An example. If audiences feel that the concert they went to with BBC orchestra X last year was better than the one they went to yesterday, then they are less likely to book for another concert next month. Apply this reaction across the 1000 people that might attend said concerts and, inevitably, BBC orchestra X will lose its audience and income. It will then be deemed uneconomic. As the final act, the axe is dropped and BBC orchestra X closes with management saying that “no one is interested in it and what it does anymore”.

    This is a pretty grim picture but, having worked in local government when a salami slicer has been taken to cultural services, many of those services have now gone.

    Someone has mentioned applying the BBC’s orchestra model to football. Other than the fact that the annual salary of one premiere league footballer could probably cover those of all the player in the BBC orchestras, if you decide to remove a core team member and replace them with a string of excellent locums, the strength of the team will decline and you will be relegated down the football leagues. However, in football, there is always the chance that a new owner will pump in new money and build the team back up again. Do you see the BBC doing this?

  • Tim says:

    We now have almost 70 years worth of recordings spanning most of the repertoire in high fidelity sound. Their artistic and technical excellence is unlikely to be surpassed now or in the future. They can be enjoyed on demand at little or no cost, without the need to dress up, travel or expose onself to pathogens. There is some new music, but most of it is garbage. Am I a philistine? I suppose so, but the artistic community is going to need to justify the millions they’re demanding, because the philistines far outnumber the musicians, and they’re going to control how the money is spent.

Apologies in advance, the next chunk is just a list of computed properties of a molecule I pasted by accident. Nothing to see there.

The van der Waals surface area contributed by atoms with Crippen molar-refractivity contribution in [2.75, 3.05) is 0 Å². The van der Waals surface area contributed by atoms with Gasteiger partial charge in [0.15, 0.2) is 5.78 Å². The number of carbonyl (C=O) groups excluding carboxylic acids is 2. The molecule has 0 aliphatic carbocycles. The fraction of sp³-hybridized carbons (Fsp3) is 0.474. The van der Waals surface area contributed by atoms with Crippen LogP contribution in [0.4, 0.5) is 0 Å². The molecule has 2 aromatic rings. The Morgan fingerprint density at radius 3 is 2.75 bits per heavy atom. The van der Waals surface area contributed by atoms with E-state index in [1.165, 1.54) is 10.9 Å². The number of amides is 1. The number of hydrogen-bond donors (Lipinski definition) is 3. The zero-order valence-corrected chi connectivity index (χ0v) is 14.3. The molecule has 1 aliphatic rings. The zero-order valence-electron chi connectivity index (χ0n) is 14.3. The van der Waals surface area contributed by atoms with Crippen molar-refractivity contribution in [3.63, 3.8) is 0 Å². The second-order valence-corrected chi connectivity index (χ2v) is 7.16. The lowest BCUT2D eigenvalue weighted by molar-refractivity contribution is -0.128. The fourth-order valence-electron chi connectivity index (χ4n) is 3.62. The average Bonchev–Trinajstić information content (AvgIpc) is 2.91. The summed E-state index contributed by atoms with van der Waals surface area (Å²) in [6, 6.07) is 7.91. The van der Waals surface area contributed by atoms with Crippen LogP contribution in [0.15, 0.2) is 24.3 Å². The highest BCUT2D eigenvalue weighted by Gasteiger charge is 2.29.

• Harold Wilkin says:

    A 20% reduction in salaried post in the BBC’s English orchestras only makes sense if the intention is to reduce the orchestras’ normal playing strength.

    The Symphony and Philharmonic string sections could be reduced from 60 players to between 45 and 50 players, i.e. 12 or 14 first violins instead of the present 16.
    This would be a huge backward step.

    For larger works freelance players would then be engaged as extras rather than deputies.

    However, instinct tells me that the more likely outcome is that the number of BBC orchestras will be reduced.

  • David A. Boxwell says:

    Even more so, BBC orchestras will improve with hungry amateur players who will “give just that much more”, and won’t be giving tired, routine performances (like jaded professional orchestra musicians).